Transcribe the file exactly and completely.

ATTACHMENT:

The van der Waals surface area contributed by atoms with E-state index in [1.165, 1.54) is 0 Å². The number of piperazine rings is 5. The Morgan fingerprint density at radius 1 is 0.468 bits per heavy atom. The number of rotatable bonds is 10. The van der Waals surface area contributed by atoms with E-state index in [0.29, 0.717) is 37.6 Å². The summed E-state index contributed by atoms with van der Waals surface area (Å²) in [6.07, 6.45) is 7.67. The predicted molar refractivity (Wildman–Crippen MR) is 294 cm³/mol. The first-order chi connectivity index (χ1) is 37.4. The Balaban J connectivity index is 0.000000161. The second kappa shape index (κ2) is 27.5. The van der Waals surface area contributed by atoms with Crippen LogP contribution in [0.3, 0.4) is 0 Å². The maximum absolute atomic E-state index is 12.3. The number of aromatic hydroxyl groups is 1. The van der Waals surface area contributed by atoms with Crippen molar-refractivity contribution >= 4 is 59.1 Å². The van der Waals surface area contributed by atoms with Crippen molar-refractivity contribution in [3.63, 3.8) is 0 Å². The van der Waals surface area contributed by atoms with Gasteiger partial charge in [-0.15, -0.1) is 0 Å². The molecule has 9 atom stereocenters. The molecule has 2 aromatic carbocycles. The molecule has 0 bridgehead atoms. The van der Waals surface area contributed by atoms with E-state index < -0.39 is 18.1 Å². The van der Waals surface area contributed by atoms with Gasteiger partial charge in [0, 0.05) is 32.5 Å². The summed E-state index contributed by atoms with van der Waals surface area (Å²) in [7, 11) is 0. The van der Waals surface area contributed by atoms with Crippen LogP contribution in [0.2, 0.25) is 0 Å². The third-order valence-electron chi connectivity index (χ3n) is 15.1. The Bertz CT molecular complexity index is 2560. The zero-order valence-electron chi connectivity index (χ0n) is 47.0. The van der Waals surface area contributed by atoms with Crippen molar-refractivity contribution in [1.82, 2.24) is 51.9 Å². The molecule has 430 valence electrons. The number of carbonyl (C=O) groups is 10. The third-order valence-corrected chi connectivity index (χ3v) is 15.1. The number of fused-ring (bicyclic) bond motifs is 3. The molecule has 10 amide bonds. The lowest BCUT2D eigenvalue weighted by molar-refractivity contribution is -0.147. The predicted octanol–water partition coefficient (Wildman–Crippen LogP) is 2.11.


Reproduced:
The van der Waals surface area contributed by atoms with E-state index in [1.165, 1.54) is 0 Å². The number of piperazine rings is 5. The Morgan fingerprint density at radius 1 is 0.468 bits per heavy atom. The number of rotatable bonds is 10. The van der Waals surface area contributed by atoms with E-state index in [0.29, 0.717) is 37.6 Å². The summed E-state index contributed by atoms with van der Waals surface area (Å²) in [6.07, 6.45) is 7.67. The predicted molar refractivity (Wildman–Crippen MR) is 294 cm³/mol. The first-order chi connectivity index (χ1) is 37.4. The Balaban J connectivity index is 0.000000161. The second kappa shape index (κ2) is 27.5. The van der Waals surface area contributed by atoms with Crippen LogP contribution in [0.3, 0.4) is 0 Å². The maximum absolute atomic E-state index is 12.3. The number of aromatic hydroxyl groups is 1. The van der Waals surface area contributed by atoms with Crippen molar-refractivity contribution >= 4 is 59.1 Å². The van der Waals surface area contributed by atoms with Crippen molar-refractivity contribution in [3.63, 3.8) is 0 Å². The van der Waals surface area contributed by atoms with Gasteiger partial charge in [-0.15, -0.1) is 0 Å². The molecule has 9 atom stereocenters. The molecule has 2 aromatic carbocycles. The molecule has 0 bridgehead atoms. The van der Waals surface area contributed by atoms with E-state index < -0.39 is 18.1 Å². The van der Waals surface area contributed by atoms with Gasteiger partial charge in [0, 0.05) is 32.5 Å². The summed E-state index contributed by atoms with van der Waals surface area (Å²) in [7, 11) is 0. The van der Waals surface area contributed by atoms with Crippen LogP contribution in [0.2, 0.25) is 0 Å². The third-order valence-electron chi connectivity index (χ3n) is 15.1. The Bertz CT molecular complexity index is 2560. The zero-order valence-electron chi connectivity index (χ0n) is 47.0. The van der Waals surface area contributed by atoms with Crippen molar-refractivity contribution in [1.82, 2.24) is 51.9 Å². The molecule has 430 valence electrons. The number of carbonyl (C=O) groups is 10. The third-order valence-corrected chi connectivity index (χ3v) is 15.1. The number of fused-ring (bicyclic) bond motifs is 3. The molecule has 10 amide bonds. The lowest BCUT2D eigenvalue weighted by molar-refractivity contribution is -0.147. The predicted octanol–water partition coefficient (Wildman–Crippen LogP) is 2.11.